“ASEAN nations are also punching well above their weight when it comes to winning high levels of FDI relative to the size of their economies. As this burgeoning economic community develops, this could further strengthen investor sentiment in South East Asia. ”

Ella Zhu, partner at UHY member firm, ZhongHua Certified Public Accountants LLP, in China says, “China’s commitment to creating a more open market means they have led the way among developing nations in FDI for two decades now.”

“As the political and legal environment has improved, more multinational companies and foreign businesses have been investing in high-tech, manufacturing and service industries. Since this approach has effectively promoted continuous, fast and healthy development of the national economy, it is unlikely to change in order to keep FDI strong. ”

Hara Nobuyuki, of UHY member firm UHY Tokyo & Co. in Japan says, “FDI in Japan has remained flat since the financial crisis and the Tohoku earthquake disaster, but the government has ambitious plans to double inward FDI stock to 35 trillion yen by 2020.”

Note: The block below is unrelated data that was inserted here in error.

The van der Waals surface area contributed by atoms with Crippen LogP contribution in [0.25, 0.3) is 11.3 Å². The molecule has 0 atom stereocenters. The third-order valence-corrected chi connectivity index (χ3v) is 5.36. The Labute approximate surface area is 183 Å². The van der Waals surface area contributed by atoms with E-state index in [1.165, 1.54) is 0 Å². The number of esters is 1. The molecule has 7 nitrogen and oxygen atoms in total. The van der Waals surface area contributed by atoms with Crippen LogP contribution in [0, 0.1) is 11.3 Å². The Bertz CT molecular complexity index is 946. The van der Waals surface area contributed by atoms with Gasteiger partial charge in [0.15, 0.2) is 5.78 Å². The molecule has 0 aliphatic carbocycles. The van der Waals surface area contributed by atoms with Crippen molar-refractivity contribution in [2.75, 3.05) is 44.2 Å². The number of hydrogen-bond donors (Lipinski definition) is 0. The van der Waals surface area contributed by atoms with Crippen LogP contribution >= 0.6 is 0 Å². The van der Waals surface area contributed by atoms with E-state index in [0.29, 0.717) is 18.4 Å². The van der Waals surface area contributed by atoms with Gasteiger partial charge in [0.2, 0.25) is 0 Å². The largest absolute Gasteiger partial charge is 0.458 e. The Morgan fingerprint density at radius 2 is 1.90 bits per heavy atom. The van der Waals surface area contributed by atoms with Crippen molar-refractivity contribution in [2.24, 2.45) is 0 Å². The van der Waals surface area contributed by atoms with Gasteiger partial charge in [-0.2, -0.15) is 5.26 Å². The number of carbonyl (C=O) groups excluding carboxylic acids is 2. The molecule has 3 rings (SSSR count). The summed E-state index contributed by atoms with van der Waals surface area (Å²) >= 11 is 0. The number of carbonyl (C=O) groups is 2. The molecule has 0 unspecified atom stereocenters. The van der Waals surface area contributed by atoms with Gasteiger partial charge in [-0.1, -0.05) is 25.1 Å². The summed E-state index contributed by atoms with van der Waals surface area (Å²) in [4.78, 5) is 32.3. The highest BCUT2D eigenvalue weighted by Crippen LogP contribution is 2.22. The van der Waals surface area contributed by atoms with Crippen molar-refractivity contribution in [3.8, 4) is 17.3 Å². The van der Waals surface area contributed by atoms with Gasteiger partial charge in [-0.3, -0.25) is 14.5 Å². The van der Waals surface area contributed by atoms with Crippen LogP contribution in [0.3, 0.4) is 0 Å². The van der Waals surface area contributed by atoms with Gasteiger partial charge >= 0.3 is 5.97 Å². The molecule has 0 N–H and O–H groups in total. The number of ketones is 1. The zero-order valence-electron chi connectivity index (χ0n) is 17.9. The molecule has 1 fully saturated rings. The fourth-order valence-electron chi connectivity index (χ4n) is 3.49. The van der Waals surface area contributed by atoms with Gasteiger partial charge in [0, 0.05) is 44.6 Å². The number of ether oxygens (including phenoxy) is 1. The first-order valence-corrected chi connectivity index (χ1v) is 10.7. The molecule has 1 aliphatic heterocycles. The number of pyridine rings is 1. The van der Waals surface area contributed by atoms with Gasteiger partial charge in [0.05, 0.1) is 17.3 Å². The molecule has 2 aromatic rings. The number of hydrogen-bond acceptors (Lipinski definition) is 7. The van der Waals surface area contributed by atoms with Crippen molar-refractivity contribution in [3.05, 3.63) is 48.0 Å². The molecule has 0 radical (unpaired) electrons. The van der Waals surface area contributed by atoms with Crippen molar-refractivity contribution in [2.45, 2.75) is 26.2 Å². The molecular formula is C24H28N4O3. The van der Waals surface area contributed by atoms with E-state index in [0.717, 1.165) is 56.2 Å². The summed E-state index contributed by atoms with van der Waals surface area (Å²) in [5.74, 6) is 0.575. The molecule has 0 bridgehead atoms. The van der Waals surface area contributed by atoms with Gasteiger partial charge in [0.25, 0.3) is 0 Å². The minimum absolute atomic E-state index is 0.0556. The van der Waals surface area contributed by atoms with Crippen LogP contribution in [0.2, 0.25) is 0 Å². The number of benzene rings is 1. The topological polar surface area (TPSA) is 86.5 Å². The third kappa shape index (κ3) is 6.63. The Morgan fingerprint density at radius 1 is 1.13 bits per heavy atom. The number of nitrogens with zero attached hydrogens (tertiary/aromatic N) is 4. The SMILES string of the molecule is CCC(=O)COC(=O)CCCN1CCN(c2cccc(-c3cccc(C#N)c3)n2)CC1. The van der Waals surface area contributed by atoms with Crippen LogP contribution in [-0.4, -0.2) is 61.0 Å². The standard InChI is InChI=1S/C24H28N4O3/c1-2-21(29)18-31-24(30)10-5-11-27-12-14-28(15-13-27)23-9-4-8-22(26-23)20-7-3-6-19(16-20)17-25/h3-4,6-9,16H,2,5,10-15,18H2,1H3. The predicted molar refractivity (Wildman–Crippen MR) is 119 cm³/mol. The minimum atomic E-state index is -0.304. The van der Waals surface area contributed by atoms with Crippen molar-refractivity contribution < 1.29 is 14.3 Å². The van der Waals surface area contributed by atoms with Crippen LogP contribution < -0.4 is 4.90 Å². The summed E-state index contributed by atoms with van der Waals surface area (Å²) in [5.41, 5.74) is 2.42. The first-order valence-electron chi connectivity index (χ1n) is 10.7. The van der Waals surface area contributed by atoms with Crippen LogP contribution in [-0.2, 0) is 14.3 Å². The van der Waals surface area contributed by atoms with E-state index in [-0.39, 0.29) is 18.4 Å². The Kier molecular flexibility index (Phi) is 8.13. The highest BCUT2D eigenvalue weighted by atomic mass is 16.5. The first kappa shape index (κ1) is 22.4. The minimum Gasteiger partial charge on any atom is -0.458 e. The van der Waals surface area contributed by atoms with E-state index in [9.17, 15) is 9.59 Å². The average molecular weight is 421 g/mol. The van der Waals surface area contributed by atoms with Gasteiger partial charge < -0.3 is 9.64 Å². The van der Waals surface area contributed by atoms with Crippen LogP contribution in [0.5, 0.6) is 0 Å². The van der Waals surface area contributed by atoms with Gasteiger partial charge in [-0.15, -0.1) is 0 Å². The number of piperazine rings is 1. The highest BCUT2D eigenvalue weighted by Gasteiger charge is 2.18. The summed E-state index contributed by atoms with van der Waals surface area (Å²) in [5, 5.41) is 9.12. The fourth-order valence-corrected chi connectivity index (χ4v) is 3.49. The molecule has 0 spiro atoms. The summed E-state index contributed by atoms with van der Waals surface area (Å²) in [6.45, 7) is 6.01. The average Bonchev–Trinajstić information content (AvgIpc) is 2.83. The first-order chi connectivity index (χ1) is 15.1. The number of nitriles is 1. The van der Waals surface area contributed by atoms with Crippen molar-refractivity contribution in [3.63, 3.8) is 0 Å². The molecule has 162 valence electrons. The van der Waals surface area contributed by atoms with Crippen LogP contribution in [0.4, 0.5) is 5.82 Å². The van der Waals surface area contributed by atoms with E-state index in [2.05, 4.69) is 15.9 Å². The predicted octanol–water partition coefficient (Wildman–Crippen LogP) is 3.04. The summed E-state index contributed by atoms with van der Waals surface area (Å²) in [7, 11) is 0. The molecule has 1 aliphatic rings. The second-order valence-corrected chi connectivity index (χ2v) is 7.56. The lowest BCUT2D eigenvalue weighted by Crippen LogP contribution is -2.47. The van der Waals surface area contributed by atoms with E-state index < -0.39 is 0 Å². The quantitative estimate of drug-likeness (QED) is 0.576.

“Key to this is the Japan Revitalisation Strategy, which aims to attract inward investment to Japan in a variety of ways. For instance, it will provide incentives, such as tax breaks, fundraising assistance and improvements in patent processes and costs, for new headquarters and R&D bases established here by multinational companies.”

Malta saw the highest FDI as a share of GDP in the study at 25.8% (USD 2.5billion in total), as the island continues to take advantage of its location at the crossroads of Europe, Africa and the Middle East to become an international centre for banking and attract substantial inflows of capital.


inflow of FDI pdf 4


inflows gross domestic product pdf


Notes for Editors

UHY global press contact: Dominique Maeremans on +44 20 7767 2621

Email: -

Nick Mattison or Peter Kurilecz

Mattison Public Relations

+44 20 7645 3636, +44 7860 657 540 or email

About UHY

Established in 1986 and based in London, UK, UHY is a network of independent audit, accounting, tax and consulting firms with offices in over 320 major business centres across more than 90 countries.

Our staff members, over 7,600 strong, are proud to be part of the 16th largest international accounting and consultancy network. Each member of UHY is a legally separate and independent firm. For further information on UHY please go to

UHY is a full member of the Forum of Firms, an association of international networks of accounting firms. For additional information on the Forum of Firms, visit